How to Deal With Problems Gracefully
You can never step off your path because no matter where you are,
if you look down at your feet you will see the path beneath them.
There is no such thing as a life without problems. Life is composed of a rich combination of experiences easy and difficult; happy and sad. So there must be a way to deal with problems gracefully. I’ve recently discovered two.
I was reading a statement by Martin Seligman, the founder of Positive Psychology, where he says that people who find life difficult are those who see problems as personal, pervasive and permanent. These three “P”s play out like this: I have a problem…why do I always struggle this way (Personal) …these kinds of things will always happen to me (Permanent) …my life is filled with problems. (Pervasive).
Seligman says we should train ourselves to see problems as temporary, specific and external. I agree. This is a powerful way to challenge our thinking and turn our thoughts around.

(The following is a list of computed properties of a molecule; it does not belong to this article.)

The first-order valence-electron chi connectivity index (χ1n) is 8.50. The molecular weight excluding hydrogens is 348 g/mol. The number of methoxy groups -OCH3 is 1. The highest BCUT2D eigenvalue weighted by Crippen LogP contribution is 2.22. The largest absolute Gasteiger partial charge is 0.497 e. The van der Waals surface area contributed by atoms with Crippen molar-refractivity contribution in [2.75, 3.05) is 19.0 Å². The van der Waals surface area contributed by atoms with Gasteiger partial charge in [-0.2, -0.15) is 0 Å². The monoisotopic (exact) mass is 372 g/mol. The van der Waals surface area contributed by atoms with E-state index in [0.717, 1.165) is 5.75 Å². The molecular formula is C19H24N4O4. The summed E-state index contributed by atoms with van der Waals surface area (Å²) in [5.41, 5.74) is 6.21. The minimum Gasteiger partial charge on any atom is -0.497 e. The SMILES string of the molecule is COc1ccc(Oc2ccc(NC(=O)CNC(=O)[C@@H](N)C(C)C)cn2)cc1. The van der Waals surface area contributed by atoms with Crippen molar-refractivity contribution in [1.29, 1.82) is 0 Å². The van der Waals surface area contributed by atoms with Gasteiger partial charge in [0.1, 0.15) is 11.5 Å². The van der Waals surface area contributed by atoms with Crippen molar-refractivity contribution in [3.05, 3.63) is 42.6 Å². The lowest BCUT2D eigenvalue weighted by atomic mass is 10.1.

I would like to share another way to address problems. If we believed that life supported us, we would conclude that whatever happened had value, supporting us on our journey. We would view a problem as a signpost, a pit stop, or perhaps a necessary detour on our journey because everything would be viewed as a contributing part of the process.
I have seen this over and over again in my life and I’m learning to remind myself of this with five simple words:
It’s all part of it.
It is so easy to look to the past and recognize how something that seemed negative was actually a blessing, but we don’t often see it with present-day events, especially when we are dealing with problems.
Nothing that happens in life has any meaning except the meaning we give to it. It is the way we view a situation that assigns its meaning. We can change the meaning, then, because we can change the way we view the situation.
And life is but a series of situations, some that we call “problems”.
Have you ever looked back on events in your life and realized a problem you faced in the past had intrinsic value today? Have you found a way to embrace present-day events with the same sense of knowing that all was well? Will you share your process?
Photo Credit: Frances Abbass